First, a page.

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City Council supports tougher short-term rental rules 

The time has come

click to enlarge Regulations will likely continue to evolve as the city’s STR market develops. - MONKEY BUSINESS IMAGES / SHUTTERSTOCK.COM
  • Monkey Business Images / Shutterstock.com
  • Regulations will likely continue to evolve as the city’s STR market develops.

After months of contentious discussions with Colorado Springs property owners, City Council has finally created new regulations to govern the operation of short-term rental (STR) properties, reservations for which are commonly handled through online booking platforms such as VRBO and Airbnb.

A divided Council voted 5-4 on Dec. 5 to approve new provisions as recommended by the City Planning Commission, which defines an “owner-occupied” STR as any rental whose owner inhabits the property for at least 185 days of the year. The commission specified a 500-foot separation buffer between any new permitted STRs, and ban non-owner-occupied STRs in all single-family zoning districts.

The ordinance amendment stipulates that the 500-foot separation will be measured “in a straight line without regard to intervening structures,” so any new STR will need to be at least 500 feet away, in any direction, from the property line of the nearest short-term rental unit.

Prior to the decision, there were no regulations in city code stipulating density caps on STR permits, and permits were not barred in single-family zoning districts.

At the heart of the debate are STR owners who argue further property use restrictions will adversely impact their ability to profit from their rentals. Restrictions, some said, should therefore be implemented only when based on supporting data, Property owners with active STR permits will be grandfathered in under the ordinance amendment, meaning the new regulations will not impact the city’s current 1,373 STRs (as of Dec. 5), 475 of which are located in now-off-limits, single-family zoning districts.

The amendment’s supporters (councilors Don Knight, David Geislinger, Yolanda Avila, Tom Strand and Bill Murray) said their primary reasons for supporting the regulations included the detriments STRs pose to neighborhoods — as reported by other communities and anecdotally described to Council during a town hall and public comment periods at multiple Council meetings — as well as STRs reducing affordable housing stock in Colorado Springs.

“These are commercial enterprises and commercial enterprises, historically, have been restricted,” says Murray. “We’re not denying entrance of the STR market into the city. There are plenty of areas where they can co-locate. What we’re saying very specifically is: Don’t do it in [single family zoning districts] because they have not demonstrated a value added to the communities that we are trying to support and enhance.”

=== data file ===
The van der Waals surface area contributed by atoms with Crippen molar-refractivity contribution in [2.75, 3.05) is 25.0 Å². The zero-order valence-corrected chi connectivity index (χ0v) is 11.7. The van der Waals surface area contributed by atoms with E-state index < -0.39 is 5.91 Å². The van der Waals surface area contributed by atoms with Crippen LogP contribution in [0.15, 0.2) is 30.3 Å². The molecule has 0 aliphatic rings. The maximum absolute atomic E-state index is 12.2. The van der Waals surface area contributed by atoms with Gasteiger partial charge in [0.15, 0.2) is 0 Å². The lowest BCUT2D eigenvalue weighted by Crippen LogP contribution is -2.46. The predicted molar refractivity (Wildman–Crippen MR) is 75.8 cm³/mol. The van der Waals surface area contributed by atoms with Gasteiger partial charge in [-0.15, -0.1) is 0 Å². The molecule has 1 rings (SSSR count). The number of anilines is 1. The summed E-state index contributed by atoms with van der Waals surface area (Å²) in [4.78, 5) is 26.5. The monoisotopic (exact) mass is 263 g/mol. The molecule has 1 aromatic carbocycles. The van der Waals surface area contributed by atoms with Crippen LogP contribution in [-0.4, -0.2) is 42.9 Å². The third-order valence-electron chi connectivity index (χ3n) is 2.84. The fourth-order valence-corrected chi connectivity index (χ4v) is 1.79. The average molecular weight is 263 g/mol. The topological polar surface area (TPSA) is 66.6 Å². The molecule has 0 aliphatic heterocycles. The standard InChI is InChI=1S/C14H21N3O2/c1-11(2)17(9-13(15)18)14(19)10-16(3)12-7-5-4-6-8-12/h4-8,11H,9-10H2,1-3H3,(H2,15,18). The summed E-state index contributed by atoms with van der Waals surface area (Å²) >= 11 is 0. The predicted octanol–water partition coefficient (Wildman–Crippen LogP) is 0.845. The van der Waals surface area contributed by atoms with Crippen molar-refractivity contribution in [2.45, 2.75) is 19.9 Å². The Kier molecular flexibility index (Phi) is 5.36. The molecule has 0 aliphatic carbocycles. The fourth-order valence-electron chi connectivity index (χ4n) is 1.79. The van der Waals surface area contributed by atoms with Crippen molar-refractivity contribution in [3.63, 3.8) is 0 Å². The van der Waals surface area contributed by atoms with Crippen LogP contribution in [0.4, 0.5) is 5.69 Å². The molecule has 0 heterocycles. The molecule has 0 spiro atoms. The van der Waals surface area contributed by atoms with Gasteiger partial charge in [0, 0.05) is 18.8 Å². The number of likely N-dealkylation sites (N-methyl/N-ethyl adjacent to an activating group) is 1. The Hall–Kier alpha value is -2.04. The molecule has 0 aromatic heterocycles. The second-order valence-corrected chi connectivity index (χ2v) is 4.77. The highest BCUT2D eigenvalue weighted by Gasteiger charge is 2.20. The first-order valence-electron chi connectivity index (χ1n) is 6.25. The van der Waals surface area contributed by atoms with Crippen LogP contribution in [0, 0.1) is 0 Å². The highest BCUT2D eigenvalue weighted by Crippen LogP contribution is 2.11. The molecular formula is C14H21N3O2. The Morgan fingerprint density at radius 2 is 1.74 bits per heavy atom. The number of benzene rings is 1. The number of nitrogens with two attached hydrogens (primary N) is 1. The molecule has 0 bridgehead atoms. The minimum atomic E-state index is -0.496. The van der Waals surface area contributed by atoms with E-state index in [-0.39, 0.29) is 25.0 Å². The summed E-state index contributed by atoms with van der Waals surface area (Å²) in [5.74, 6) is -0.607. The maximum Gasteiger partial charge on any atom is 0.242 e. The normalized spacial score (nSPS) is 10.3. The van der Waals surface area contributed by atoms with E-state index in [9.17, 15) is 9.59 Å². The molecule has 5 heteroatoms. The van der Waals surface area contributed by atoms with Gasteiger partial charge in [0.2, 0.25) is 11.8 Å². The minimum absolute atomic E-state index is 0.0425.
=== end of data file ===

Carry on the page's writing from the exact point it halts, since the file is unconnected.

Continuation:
Although existing STR owners will be largely unaffected by the new regulations because of grandfathering, many owners, including members of the Colorado Springs Short-Term Rental Alliance (COSSTRA), voiced opposition to Council making its decision without data to support the notion that further regulations are needed.

“For most STR owners that are part of our group, this decision doesn’t affect us at all,” says Ryan Spradlin, founder of COSSTRA. “We’re going to be grandfathered, our permits are going to be existing, so nothing about this is going to change or minimize what we already have. My big hangup with it was that ... there was no data to support these changes at all.

“We were there primarily to voice our dissent against the idea that regulations and restrictions should be applied where a problem hasn’t been proven to exist. And there isn’t data to suggest that any of those measures were necessary.”

Council President Richard Skorman and councilors Gaebler and Andy Pico, who voted against the measure along with Councilor Wayne Williams (Williams tended to support the regulations but voted against the amendment because it does not allow for a public hearing request), echoed concerns about passing the amendment without supporting data.

One piece of data that was made available to Council prior to their vote was a document showing the number of STR complaints made to Colorado Springs Neighborhood Services.

It showed the city has received 100 allegations and confirmed 75 STR complaints, 56 of which dealt with STRs operating without a permit.

“That’s insignificant,” Pico says. “It just doesn’t justify the steps we’re taking here.”

Gaebler adds, “The data shows that we aren’t experiencing any more complaints with STRs than what we’re hearing or seeing with long-term rentals, or homeownership.”

Even without concrete data showing STRs negatively impact the neighborhoods where they’re located, Geislinger said the time had come for Council to make its decision, and that the issue would likely be revisited as the Colorado Springs STR market continues to evolve.

“From my perspective, more than anything else, we need to take a step forward,” Geislinger said.

“We cannot kick the can down the road.

“It is utterly appropriate to put restrictions in place before we know that we should have put restrictions in place, because we can always come back. And I anticipate that we will come back and look at issues that we can loosen up.”

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